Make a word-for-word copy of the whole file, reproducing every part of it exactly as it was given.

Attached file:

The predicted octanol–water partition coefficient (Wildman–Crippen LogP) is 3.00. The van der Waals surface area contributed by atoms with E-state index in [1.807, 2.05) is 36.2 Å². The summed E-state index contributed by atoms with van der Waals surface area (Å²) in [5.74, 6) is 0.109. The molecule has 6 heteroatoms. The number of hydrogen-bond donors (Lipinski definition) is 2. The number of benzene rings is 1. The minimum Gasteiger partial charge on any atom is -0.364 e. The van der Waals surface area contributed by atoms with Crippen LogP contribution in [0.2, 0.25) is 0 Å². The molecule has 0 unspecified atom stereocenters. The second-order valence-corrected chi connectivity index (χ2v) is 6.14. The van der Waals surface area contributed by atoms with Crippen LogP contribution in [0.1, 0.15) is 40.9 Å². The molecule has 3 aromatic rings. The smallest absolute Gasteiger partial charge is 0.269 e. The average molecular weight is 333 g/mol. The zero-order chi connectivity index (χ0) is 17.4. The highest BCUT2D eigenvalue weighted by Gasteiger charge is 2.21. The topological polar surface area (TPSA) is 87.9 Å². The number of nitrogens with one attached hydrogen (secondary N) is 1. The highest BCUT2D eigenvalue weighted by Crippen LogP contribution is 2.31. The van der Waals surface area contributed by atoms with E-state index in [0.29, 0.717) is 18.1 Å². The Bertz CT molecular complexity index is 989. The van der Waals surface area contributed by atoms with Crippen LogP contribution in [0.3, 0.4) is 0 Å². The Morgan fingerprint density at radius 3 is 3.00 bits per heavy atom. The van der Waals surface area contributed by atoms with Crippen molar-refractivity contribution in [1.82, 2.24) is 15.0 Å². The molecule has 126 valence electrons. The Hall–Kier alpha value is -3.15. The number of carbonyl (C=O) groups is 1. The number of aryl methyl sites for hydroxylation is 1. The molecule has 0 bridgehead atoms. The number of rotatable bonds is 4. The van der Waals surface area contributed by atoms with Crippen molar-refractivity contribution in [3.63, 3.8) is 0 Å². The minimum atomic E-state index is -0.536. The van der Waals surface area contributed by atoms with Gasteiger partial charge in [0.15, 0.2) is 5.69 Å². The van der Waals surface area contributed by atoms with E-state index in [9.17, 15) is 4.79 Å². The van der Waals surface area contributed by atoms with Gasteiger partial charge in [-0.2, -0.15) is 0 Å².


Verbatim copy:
The predicted octanol–water partition coefficient (Wildman–Crippen LogP) is 3.00. The van der Waals surface area contributed by atoms with E-state index in [1.807, 2.05) is 36.2 Å². The summed E-state index contributed by atoms with van der Waals surface area (Å²) in [5.74, 6) is 0.109. The molecule has 6 heteroatoms. The number of hydrogen-bond donors (Lipinski definition) is 2. The number of benzene rings is 1. The minimum Gasteiger partial charge on any atom is -0.364 e. The van der Waals surface area contributed by atoms with Crippen LogP contribution in [0.2, 0.25) is 0 Å². The molecule has 0 unspecified atom stereocenters. The second-order valence-corrected chi connectivity index (χ2v) is 6.14. The van der Waals surface area contributed by atoms with Crippen LogP contribution in [0.1, 0.15) is 40.9 Å². The molecule has 3 aromatic rings. The smallest absolute Gasteiger partial charge is 0.269 e. The average molecular weight is 333 g/mol. The zero-order chi connectivity index (χ0) is 17.4. The highest BCUT2D eigenvalue weighted by Gasteiger charge is 2.21. The topological polar surface area (TPSA) is 87.9 Å². The number of nitrogens with one attached hydrogen (secondary N) is 1. The highest BCUT2D eigenvalue weighted by Crippen LogP contribution is 2.31. The van der Waals surface area contributed by atoms with E-state index in [0.29, 0.717) is 18.1 Å². The Bertz CT molecular complexity index is 989. The van der Waals surface area contributed by atoms with Crippen LogP contribution in [0.3, 0.4) is 0 Å². The Morgan fingerprint density at radius 3 is 3.00 bits per heavy atom. The van der Waals surface area contributed by atoms with Crippen molar-refractivity contribution in [1.82, 2.24) is 15.0 Å². The molecule has 126 valence electrons. The Hall–Kier alpha value is -3.15. The number of carbonyl (C=O) groups is 1. The number of aryl methyl sites for hydroxylation is 1. The molecule has 0 bridgehead atoms. The number of rotatable bonds is 4. The van der Waals surface area contributed by atoms with Crippen molar-refractivity contribution in [3.63, 3.8) is 0 Å². The minimum atomic E-state index is -0.536. The van der Waals surface area contributed by atoms with Gasteiger partial charge in [0.15, 0.2) is 5.69 Å². The van der Waals surface area contributed by atoms with E-state index in [9.17, 15) is 4.79 Å². The van der Waals surface area contributed by atoms with Gasteiger partial charge in [-0.2, -0.15) is 0 Å².